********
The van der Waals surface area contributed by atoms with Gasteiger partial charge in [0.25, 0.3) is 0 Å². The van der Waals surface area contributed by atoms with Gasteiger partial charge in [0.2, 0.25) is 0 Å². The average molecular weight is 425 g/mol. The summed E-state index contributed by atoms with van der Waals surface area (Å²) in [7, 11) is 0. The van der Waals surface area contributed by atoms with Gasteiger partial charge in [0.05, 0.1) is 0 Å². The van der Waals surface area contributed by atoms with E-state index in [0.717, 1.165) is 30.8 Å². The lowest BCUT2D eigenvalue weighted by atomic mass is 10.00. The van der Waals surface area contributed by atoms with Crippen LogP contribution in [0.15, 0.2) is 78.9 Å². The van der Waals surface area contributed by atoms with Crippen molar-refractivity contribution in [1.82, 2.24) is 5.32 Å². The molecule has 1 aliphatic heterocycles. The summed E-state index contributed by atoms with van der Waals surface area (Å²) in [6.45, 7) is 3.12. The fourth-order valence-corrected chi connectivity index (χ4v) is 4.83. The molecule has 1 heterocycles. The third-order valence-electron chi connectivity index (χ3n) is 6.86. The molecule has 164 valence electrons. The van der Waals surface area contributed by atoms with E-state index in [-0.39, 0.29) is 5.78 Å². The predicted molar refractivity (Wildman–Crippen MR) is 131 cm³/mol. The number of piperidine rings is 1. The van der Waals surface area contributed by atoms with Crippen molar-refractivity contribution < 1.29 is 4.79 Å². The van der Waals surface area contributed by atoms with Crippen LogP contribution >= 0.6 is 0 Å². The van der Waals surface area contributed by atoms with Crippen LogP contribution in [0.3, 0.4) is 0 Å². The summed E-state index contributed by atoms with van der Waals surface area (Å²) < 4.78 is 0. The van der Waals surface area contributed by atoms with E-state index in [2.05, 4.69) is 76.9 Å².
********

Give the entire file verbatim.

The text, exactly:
The van der Waals surface area contributed by atoms with Gasteiger partial charge in [0.25, 0.3) is 0 Å². The van der Waals surface area contributed by atoms with Gasteiger partial charge in [0.2, 0.25) is 0 Å². The average molecular weight is 425 g/mol. The summed E-state index contributed by atoms with van der Waals surface area (Å²) in [7, 11) is 0. The van der Waals surface area contributed by atoms with Gasteiger partial charge in [0.05, 0.1) is 0 Å². The van der Waals surface area contributed by atoms with E-state index in [0.717, 1.165) is 30.8 Å². The lowest BCUT2D eigenvalue weighted by atomic mass is 10.00. The van der Waals surface area contributed by atoms with Crippen LogP contribution in [0.15, 0.2) is 78.9 Å². The van der Waals surface area contributed by atoms with Crippen molar-refractivity contribution in [1.82, 2.24) is 5.32 Å². The molecule has 1 aliphatic heterocycles. The summed E-state index contributed by atoms with van der Waals surface area (Å²) in [6.45, 7) is 3.12. The fourth-order valence-corrected chi connectivity index (χ4v) is 4.83. The molecule has 1 heterocycles. The third-order valence-electron chi connectivity index (χ3n) is 6.86. The molecule has 164 valence electrons. The van der Waals surface area contributed by atoms with E-state index in [-0.39, 0.29) is 5.78 Å². The predicted molar refractivity (Wildman–Crippen MR) is 131 cm³/mol. The number of piperidine rings is 1. The van der Waals surface area contributed by atoms with Crippen molar-refractivity contribution < 1.29 is 4.79 Å². The van der Waals surface area contributed by atoms with Crippen LogP contribution >= 0.6 is 0 Å². The van der Waals surface area contributed by atoms with Crippen LogP contribution in [0.3, 0.4) is 0 Å². The summed E-state index contributed by atoms with van der Waals surface area (Å²) < 4.78 is 0. The van der Waals surface area contributed by atoms with E-state index in [2.05, 4.69) is 76.9 Å².